Behind the counter a man with a white mustache fills a glass with bright pink juice. He’s watching me. “Buongiorno,” he says. “Americana?” He places a spoon in the glass, then points to himself. “Manuele.”
“Hannah.” I relax. No riddles, no tricks. “Is Stefano here?”
“Anna,” he says, losing the h. “Anna di . . .” He raises his eyebrows.
“Anna di Boston—ecco Nico.” He nods at the old man, who sighs and shuffles to the counter.
“’Sera,” he mumbles, before taking a sip of his juice.
Manuele winks, then calls, “Stefano!” and a third man appears in the sunlit doorway. He’s tall and deeply tanned, his mouth a sharp line. Manuele speaks to him too quickly for me to follow until I hear “Anna di Boston.”
“Hannah,” I say. “I’d like to join. The man upstairs told me—”
“Sì, certo.” Stefano’s smile is still tight, his brow now furrowed. “You row?”
I hesitate. I know how I must look to him—it is written across me in spaces and hollows. But I’ve come this far, and so I continue. “No. I’d like to learn, though.”
Stefano says nothing, then, “Va bene. You’ll learn. Andiamo,” and gestures for me to follow him out into the sunlight. Above us, the Ponte Vecchio sprawls, a triple-bellied beast, reflections catching in its arches and water pouring between its supports like a churning shadow. Tourists lean over the river’s wall where I stood moments before, but that world is distant now. It feels like the city itself has opened up, as though I’m peering out at it from the inside.
“Oh,” I exhale softly.
I look around for the woman I’d seen, but the river is empty, and there is no one on the stretch of grass or the long brick steps that lead to the Arno’s edge.
“Today it is quiet,” Stefano says, “because of vacation. But tomorrow people will return.” Then, in a mixture of English and Italian, he explains that this was originally a stable for the Medici horses. As he speaks, his smile loses its tension. He is the club’s manager and his father was before him.
“Hey, Stefano,” a young man says brightly as he passes us on his way down to the dock.
“He’s American, too,” Stefano explains. “A student.” He leads me back inside and shows me the locker rooms, the weight rooms, then walks me down a dark, boat-lined corridor—at the end, an old man is tending to one of the sculls, laid out like a body before him. He gently polishes its bowed wooden sides.
“Ciao, Correggio,” Stefano calls, before leading me into a room crowded with rowing machines. Against one wall is a raised pool of water, four sliding seats balanced along its lip. “For practice in the bad weather,” he says. “This is a special room. You know why?” I look at the quiet ergometers, the placid water, our reflections in the mirrored wall, until Stefano points to the ceiling, smiling wryly: “Uffizi,” he says, letting me in on the secret. “C’è state?”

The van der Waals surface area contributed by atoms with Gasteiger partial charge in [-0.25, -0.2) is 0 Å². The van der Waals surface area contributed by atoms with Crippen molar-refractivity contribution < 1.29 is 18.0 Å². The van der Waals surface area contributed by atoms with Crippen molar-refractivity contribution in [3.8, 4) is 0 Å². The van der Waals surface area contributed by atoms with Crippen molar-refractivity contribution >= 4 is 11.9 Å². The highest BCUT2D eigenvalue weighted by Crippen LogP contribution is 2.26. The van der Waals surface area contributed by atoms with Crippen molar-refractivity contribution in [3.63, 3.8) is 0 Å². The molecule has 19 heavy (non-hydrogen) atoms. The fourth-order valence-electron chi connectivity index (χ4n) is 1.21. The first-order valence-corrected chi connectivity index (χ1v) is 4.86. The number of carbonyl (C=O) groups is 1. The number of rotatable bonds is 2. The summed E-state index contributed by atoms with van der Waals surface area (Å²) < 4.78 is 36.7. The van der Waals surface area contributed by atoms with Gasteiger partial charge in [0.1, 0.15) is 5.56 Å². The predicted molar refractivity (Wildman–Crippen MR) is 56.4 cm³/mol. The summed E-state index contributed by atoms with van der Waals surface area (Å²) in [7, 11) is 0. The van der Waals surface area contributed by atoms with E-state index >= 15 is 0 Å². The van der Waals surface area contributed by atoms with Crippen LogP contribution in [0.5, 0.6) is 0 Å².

“Of course.” I smile, really smile, for the first time in days, maybe weeks. We’re right below the museum. I imagine the crowds wandering the galleries above, and that could be me, had been me, and yet in a month, a day, a single afternoon, you can become something new, can become undone but also transformed.
And so when Stefano tells me the cost of membership and says, “It’s okay?” I nod, though I barely have enough to get through the month, but still I nod.
“It’s perfect,” I say.
“Okay. Tomorrow my assistant is back—you register with her. Then you begin here, in this room—to practice, to learn, okay? One week, two weeks. And then the river!”
“Sì. Certo. And why not?”
“And why not,” I echo, taking the warm hand he offers me.
Before I leave, I walk up and down the hallway lined with wooden boats. They are overturned on shelves, spines raised, bodies stretched, stacked floor to ceiling in rows running from the largest eight-man boats to the small one-man sculls at the far end. I have the sensation of the past hovering just below the present, as I so often do here, my own past leaping out, fast and fierce, and suddenly I remember. I walk slowly, examining the names stenciled in white block letters along their sides—fortunato, borea, persefone. I search for inconsistencies in the repeated symbol of the red-and-white rowing flag that ripples across each boat, trying to find a place where the human hand had wavered.
JESSIE CHAFFEE is the author of the debut novel Florence in Ecstasy (Unnamed Press, May 2017). She was awarded a Fulbright grant to Italy to complete the novel and was the writer-in-residence at Florence University of the Arts. Her writing has been published in The Rumpus, Slice, Electric Literature, Bluestem, Global City Review, and The Sigh Press, among others. She lives in New York City and is an editor at Words Without Borders. Find her at www.JessieChaffee.com.
Adapted from Florence in Ecstasy, by Jessie Chaffee, Copyright © 2017 by Jessie Chaffee. With the permission of the publisher, Unnamed Press.